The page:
When to Use Grout

The only time I will use grout for a plane change is when I am using epoxy grout. Epoxy grout is bulletproof! OK, maybe it’s not bulletproof but you can hit it with a hammer a couple of times before it chips. (Don’t do that.) If you are using epoxy go ahead and grout the corners and changes of plane as well. Although it is not flexible it will grab the tile well enough to prevent it from splitting or cracking out. Precautions must still be taken but the Epoxy is strong enough to withstand normal structural movement.

How to Decide

Given the above parameters I believe caulk to always be the best choice. What you must understand about tile installation is no matter where you are installing the tile, it is always a structure that moves, no matter how minutely. Concrete moves, (the ground beneath it) that’s why it has expansion joints – to control where the movement goes. Most shower installations are over a wood structure of some sort. Whether you have drywall, backerboard, or a membrane, if you go far enough behind the tile, you’ll find wood. Wood moves, it’s just a fact of life. Humidity, weather, even the structure’s foundation all affect how much it moves. By taking proper precautions you can minimize the movement, but it’s still gonna move. Taking structural movement into consideration caulk is, for me, the logical choice.

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  • Wayne Spence

    Yeah… The Elf rules.

    Reply
  • Ranada Hawkins

    Recently I was fortunate enough to have my dream bathroom become a reality.. We hired a licensed contractor do the work. It’s a bathtub/shower combo with porcelain tiles measuring 3×9 in size. Tiles start at the base of the bathtub & go up to the ceiling. After, cleaning the shower I noticed a Slight discoloration on a few areas on the grout. The discoloration is more noticeable on the very bottom row of tile l, where the tile meets the top of the tub & The bottom corner, but also, appearing along the very bottom row of tile where it meets the tub… The grout is a very light gray & the discoloration appears to be a reddish orange in color.. I just cleaned my shower and I do not have any soaps or shampoos that are that color… I am sick to my stomach about this, as we recently had it done in June of this year.. Do you have any suggestions that I may be able to pass along to the contractor to correct this if an issue?? Thank you, Ranada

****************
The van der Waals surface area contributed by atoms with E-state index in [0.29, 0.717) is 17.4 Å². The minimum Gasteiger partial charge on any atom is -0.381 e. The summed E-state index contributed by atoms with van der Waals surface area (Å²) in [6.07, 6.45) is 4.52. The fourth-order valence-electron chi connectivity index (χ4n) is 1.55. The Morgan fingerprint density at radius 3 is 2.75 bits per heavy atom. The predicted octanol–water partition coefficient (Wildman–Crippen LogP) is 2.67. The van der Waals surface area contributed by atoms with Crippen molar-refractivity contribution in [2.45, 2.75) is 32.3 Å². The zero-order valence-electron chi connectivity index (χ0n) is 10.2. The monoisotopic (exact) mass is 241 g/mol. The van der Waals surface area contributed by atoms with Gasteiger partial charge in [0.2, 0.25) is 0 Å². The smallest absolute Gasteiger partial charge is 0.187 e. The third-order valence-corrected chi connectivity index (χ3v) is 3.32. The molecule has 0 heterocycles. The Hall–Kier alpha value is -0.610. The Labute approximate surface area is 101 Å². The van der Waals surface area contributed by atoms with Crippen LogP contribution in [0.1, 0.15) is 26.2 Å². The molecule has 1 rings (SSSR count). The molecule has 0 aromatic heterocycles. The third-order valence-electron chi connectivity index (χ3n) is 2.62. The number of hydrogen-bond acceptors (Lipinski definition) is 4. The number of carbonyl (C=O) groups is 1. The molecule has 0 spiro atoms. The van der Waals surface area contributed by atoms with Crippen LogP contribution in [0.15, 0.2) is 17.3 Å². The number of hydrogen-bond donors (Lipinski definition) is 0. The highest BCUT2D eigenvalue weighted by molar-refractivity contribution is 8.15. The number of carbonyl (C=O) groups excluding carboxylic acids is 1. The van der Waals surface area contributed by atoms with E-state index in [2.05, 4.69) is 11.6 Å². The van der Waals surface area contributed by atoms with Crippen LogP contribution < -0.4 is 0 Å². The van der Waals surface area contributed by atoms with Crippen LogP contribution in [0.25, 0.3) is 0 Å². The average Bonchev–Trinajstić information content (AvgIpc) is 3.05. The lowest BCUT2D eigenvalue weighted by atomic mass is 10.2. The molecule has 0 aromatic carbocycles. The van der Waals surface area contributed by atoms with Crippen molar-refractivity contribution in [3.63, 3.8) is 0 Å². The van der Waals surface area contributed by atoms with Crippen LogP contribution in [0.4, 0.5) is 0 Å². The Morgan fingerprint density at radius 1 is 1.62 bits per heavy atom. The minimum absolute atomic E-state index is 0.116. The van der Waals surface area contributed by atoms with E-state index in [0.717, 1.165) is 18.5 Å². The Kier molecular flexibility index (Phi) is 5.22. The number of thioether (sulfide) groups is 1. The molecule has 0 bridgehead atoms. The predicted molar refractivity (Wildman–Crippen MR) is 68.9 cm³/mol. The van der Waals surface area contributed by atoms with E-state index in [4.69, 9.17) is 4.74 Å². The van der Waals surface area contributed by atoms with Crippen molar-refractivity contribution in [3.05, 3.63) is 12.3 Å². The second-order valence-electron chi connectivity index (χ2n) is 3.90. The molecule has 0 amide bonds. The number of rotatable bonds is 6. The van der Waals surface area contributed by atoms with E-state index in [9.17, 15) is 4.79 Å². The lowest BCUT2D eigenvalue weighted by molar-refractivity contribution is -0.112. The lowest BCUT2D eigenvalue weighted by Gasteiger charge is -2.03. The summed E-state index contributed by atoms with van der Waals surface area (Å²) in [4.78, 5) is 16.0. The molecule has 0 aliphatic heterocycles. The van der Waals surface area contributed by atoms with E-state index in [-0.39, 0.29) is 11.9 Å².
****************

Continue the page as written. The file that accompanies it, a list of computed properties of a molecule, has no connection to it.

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    • Ranada Hawkins

      Picture listed

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    • Roger

      Hi Ranada,

      First: Don’t panic. :D Everything I’m about to tell you is fixable easily.

      The orange discoloration is mold. It’s actually likely Serratia marcescens, which is a bacteria. It is cause by permanently damp conditions (like a shower), especially at the bottom of the tile wall, which is where the water drains to. It can also be caused by hard water deposits. More likely, however, the biggest issue is that the water behind the tile (completely normal) drains to the bottom of the wall and has no way to escape into the tub.

      Here’s how to fix it: Locations of weep holes in showers

      Reply